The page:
Mitochondrial DNA Unwinding Enzyme Required for Liver Regeneration
A model of liver regeneration following injection of wild type and TOP1mt knockout mice with the liver toxin carbon tetrachloride (CCl4). Damage from CCl4 triggers the growth of liver cells. Lack of Top1mt limits mitochondrial replication, reducing the number of mitochondria in daughter cells, which, in turn, reduces adenosine triphosphate (ATP) production and delays liver regeneration.
The liver has an exceptional capacity to proliferate. This ability allows the liver to regenerate its mass after partial surgical removal or injury and is the key to successful partial liver transplants. Liver cells, called hepatocytes, are packed with mitochondria, and regulating mitochondrial DNA (mtDNA) copy number is crucial to mitochondrial function, including energy production, during proliferation. Yves Pommier, M.D., Ph.D., of CCR’s Developmental Therapeutics Branch, and his colleagues recently showed that the vertebrate mitochondrial topoisomerase, Top1mt, was critical in maintaining mitochondrial function in the heart after doxorubicin-induced damage. The group wondered whether Top1mt might play a similar role in liver regeneration.
The researchers treated seven-week-old wild-type (WT) and Top1mt knockout (KO) mice with a single injection of carbon tetrachloride (CCl4), a potent liver toxin, or a placebo and examined the livers from treated mice two or four days later. Normally, following damage, liver weight increases rapidly due to regeneration. While mice given the placebo showed no differences in liver size, KO mice treated with CCl4 showed a smaller increase in liver size compared to WT mice two days after treatment. The investigators examined sections of liver tissue and observed persistent dead and inflamed areas in livers from CCl4-treated KO mice, which had already been cleared in livers from WT mice. There were also fewer proliferating cells in livers from mice lacking Top1mt at day two, but cell proliferation was increased at day four, suggesting a delay in tissue regeneration.
The scientists next evaluated mtDNA levels and mitochondrial activity in the livers of treated mice. Tissue from KO mice treated with CCl4 showed reduced mtDNA copy number whereas WT tissue showed a slight increase, suggesting that Top1mt is required for expansion of mtDNA after liver damage. To study the levels of reactive oxygen species (ROS) in the liver, the research team measured reduced glutathione (GSH), a known quencher of ROS. CCl4 treatment reduced GSH levels in WT and KO mouse livers at day two. By day four, however, GSH levels completely recovered in WT livers but remained low in those from KO mice, indicating a persistent elevation of ROS. The investigators then isolated mitochondria from liver tissue and assessed the enzyme activities of complexes I and IV, which participate in mitochondrial energy production. Tissue from KO mice revealed significantly reduced activities for both enzymes compared to tissue from WT mice at day four after CCl4 administration. There was also a slight increase in caspase-3 activity, a marker of apoptosis, and Oil Red O staining, which indicates tissue damage, in livers from the KO mice.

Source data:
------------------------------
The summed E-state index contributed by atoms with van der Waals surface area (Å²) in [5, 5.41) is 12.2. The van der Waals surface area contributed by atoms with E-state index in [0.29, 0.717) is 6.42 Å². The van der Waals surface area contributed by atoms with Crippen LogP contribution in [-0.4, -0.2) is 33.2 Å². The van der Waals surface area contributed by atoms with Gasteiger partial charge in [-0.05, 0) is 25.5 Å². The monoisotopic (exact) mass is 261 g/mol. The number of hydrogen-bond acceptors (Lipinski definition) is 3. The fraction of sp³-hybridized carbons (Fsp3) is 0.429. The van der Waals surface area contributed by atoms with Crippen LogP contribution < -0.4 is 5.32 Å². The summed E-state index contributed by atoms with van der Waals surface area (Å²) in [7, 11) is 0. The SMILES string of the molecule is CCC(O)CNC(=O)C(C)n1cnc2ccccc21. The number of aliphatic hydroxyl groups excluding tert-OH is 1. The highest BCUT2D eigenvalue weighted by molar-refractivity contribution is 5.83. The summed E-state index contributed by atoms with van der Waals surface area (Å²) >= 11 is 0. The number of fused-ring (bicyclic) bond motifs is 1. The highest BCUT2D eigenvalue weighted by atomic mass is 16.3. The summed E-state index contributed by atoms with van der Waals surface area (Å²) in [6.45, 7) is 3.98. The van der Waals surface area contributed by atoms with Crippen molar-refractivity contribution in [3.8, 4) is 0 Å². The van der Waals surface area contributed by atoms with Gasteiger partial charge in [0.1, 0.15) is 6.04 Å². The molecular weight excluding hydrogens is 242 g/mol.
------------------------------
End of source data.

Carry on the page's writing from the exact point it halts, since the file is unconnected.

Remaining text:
The scientists isolated hepatocytes from WT and KO placebo or CCl4-treated mice. Interestingly, fewer cells were able to grow from the toxin-treated KO livers, and these cells showed reduced mtDNA and energy levels compared to WT cells. CCl4-treated KO hepatocytes consumed less oxygen, a measure of oxidative phosphorylation-mediated energy production, and elevated glycolysis, a less efficient means of producing energy, demonstrating the cells’ reliance on the latter. In contrast, cells from WT mice showed elevated oxygen consumption and glycolysis, likely representing the high metabolic activity required for liver regeneration. The researchers then used electron microscopy to evaluate the structure and density of mitochondria in the isolated hepatocytes. They saw no obvious differences in cells from placebo-treated WT and KO mice. However, after CCl4 treatment, the investigators observed reduced mitochondrial density and more extensive structural damage in the KO hepatocytes.
Lastly, the scientists examined the role of Top1mt in mouse embryonic fibroblasts (MEFs) and human cancer cells. They treated WT and KO MEFs with ethidium bromide to deplete mtDNA and then allowed the cells to recover. Initially, there was a similar reduction in mtDNA in both cell types. mtDNA from WT MEFs, however, recovered much more rapidly than mtDNA in KO MEFs. Similarly, human colon cancer cells lacking TOP1mt had delayed recovery of mtDNA and defective mitochondrial energy production following ethidium bromide treatment.
Together these results show the importance of Top1mt for mtDNA synthesis and mitochondrial function following cellular damage. The fact that KO mice do not show significant mtDNA copy number depletion in the liver under normal conditions suggests that other topoisomerase enzymes may compensate for Top1mt loss under baseline conditions. Under acute stress, though, Top1mt becomes essential. Further studies are needed to learn whether genetic variants of Top1mt in humans may be responsible for the success of liver transplants or the extent of drug-induced liver injuries, which is consistent with the critical importance of Top1mt for cardiomyocyte response to doxorubicin.Summary Posted: 09/2015
Khiati S, Baechler SA, Factor VM, Zhang H, Huang SN, Rosa ID, Sourbier C, Neckers L, Thorgeirsson SS, and Pommier Y. Lack of mitochondrial topoisomerase I (TOP1mt) impairs liver regeneration. PNAS. August 24, 2015 PubMed Link